Rev. Jide Macaulay on July 6 met with congregants to discuss the House of Rainbow, an LGBT-affirming fellowship he founded in 2006. Macaulay also spoke at the Colesville United Methodist Church in Silver Spring, which has a number of congregants from Sierra Leone and other African countries.
“It was just interesting to share my story,” Macaulay told the Washington Blade on July 13 during an interview at the Dupont Circle home of Dupont Circle Village President Emerita Peggy Simpson.
Macaulay on July 7 met with Deputy Assistant Secretary of State Randy Berry, who is the special U.S. for the promotion of LGBT and intersex rights, at the State Department. Macaulay described the meeting as “very, very good” and said Berry and his colleagues at the State Department’s Bureau of Democracy, Human Rights and Labor “are still very focused on human rights for LGBT people around the world.”
“That is very, very important,” Macaulay told the Blade.
Macaulay had dinner with a group of African clergy while he was in D.C.
He participated the United Church of Christ Open and Affirming Coalition — a group that advocates for LGBT members of the United Church of Christ — conference in Baltimore that took place from June 27-29. Macaulay also attended the UCC General Synod in the Charm City that began on June 30 and ended on July 4.
“I find the UCC General Synod conference enlightening, safe,” he told the Blade. “It’s very inclusive.”
Macaulay traveled to New Orleans on Tuesday to attend a gathering of the Fellowship of Affirming Ministries, which Bishop Yvette Flunder founded in 2000. Macaulay is scheduled to return to his home in London on July 24.
‘I did attempt to pray the gay away’
Macaulay was born in London but grew up in Ikeja, which is the capital of Nigeria’s Lagos State.
His father is a leading Nigerian theologian who founded the country’s second largest theological institution. Macaulay described both of his parents as “very dedicated Christians.”
Macaulay told the Blade he struggled “a lot with my sexuality” when he was a young adult.
“I did attempt to pray the gay away,” he said. “I thought I was successful praying my homosexuality away and I remember asking God to give me a wife to prove that he has cured me.”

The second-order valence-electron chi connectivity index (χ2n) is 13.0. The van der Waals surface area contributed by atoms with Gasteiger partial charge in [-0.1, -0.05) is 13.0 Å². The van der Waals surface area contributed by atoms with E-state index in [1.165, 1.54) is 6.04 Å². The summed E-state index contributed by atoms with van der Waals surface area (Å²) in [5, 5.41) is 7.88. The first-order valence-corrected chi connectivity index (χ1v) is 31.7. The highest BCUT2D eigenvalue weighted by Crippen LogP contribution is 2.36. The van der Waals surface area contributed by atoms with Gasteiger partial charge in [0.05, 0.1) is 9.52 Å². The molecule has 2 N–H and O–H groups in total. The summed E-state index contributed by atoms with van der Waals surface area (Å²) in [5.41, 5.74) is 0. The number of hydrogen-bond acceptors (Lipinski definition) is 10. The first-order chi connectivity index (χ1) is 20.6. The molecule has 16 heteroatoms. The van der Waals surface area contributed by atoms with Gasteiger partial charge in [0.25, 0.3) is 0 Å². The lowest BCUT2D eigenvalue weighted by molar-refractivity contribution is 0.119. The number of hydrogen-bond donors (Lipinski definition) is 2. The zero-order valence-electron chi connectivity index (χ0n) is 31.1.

Macaulay, who has dual British citizenship, soon met a woman at the London church he was attending at the time. They moved in together two years after they met and later married after the church pressured them to do so.
Macaulay and his now ex-wife have a son who turns 25 this year. Macaulay said his son “made decisions that didn’t include a space for me” when he became an adult, but their relationship has since improved.
“The table has turned full circle,” he said. “We’re now in a good place. We’re communicating well.”
Macaulay lived ‘Christian’ and ‘gay’ lives
Macaulay joined a Pentecostal church in London in 1996. He became an ordained minister on Sept. 12, 1998, after he studied with his father in Nigeria.
“Doing it under my father was just a great joy for both of us,” Macaulay told the Blade. “But I had a dark secret around my sexuality that I hadn’t actually dealt with.”
Macaulay said he had a “very strong Christian life” and “my gay life” by the time he appeared in a 2000 documentary that focused on LGBT people of African descent.
The film crew that interviewed him at his home recorded him in silhouette in an attempt to hide his identity. Macaulay said people at his church who watched the documentary knew it was him and gave the pastor copies they recorded on their VCRs.
“I was subjected to several weeks of attempted deliverance to exercise the homosexuality and the demon,” he told the Blade. “it was a process of praying for me, making me make confessions about homosexuality, who else in the church might be gay, who else have I corrupted.”
“When they prayed for me they hit me, they stepped on me,” Macaulay recalled.